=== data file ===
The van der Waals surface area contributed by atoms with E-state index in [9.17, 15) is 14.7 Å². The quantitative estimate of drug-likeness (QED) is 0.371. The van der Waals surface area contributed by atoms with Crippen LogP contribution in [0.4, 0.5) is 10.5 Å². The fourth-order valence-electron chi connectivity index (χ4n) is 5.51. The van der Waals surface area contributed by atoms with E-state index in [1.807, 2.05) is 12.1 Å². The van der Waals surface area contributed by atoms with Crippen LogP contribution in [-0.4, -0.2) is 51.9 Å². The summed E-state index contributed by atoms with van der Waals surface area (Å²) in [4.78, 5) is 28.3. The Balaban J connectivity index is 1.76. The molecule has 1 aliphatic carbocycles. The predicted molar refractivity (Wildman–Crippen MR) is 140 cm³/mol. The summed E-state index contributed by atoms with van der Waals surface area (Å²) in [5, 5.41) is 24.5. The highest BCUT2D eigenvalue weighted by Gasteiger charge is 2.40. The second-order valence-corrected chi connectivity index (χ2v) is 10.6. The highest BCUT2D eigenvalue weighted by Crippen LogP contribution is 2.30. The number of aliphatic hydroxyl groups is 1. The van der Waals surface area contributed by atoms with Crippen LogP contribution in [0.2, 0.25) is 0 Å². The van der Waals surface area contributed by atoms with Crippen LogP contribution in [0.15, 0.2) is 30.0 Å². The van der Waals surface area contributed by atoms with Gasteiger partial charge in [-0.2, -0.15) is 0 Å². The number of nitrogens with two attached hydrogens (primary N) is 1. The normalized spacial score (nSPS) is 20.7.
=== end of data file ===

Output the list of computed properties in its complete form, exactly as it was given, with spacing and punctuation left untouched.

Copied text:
The van der Waals surface area contributed by atoms with E-state index in [9.17, 15) is 14.7 Å². The quantitative estimate of drug-likeness (QED) is 0.371. The van der Waals surface area contributed by atoms with Crippen LogP contribution in [0.4, 0.5) is 10.5 Å². The fourth-order valence-electron chi connectivity index (χ4n) is 5.51. The van der Waals surface area contributed by atoms with E-state index in [1.807, 2.05) is 12.1 Å². The van der Waals surface area contributed by atoms with Crippen LogP contribution in [-0.4, -0.2) is 51.9 Å². The summed E-state index contributed by atoms with van der Waals surface area (Å²) in [4.78, 5) is 28.3. The Balaban J connectivity index is 1.76. The molecule has 1 aliphatic carbocycles. The predicted molar refractivity (Wildman–Crippen MR) is 140 cm³/mol. The summed E-state index contributed by atoms with van der Waals surface area (Å²) in [5, 5.41) is 24.5. The highest BCUT2D eigenvalue weighted by Gasteiger charge is 2.40. The second-order valence-corrected chi connectivity index (χ2v) is 10.6. The highest BCUT2D eigenvalue weighted by Crippen LogP contribution is 2.30. The number of aliphatic hydroxyl groups is 1. The van der Waals surface area contributed by atoms with Crippen LogP contribution in [0.2, 0.25) is 0 Å². The van der Waals surface area contributed by atoms with Crippen LogP contribution in [0.15, 0.2) is 30.0 Å². The van der Waals surface area contributed by atoms with Gasteiger partial charge in [-0.2, -0.15) is 0 Å². The number of nitrogens with two attached hydrogens (primary N) is 1. The normalized spacial score (nSPS) is 20.7.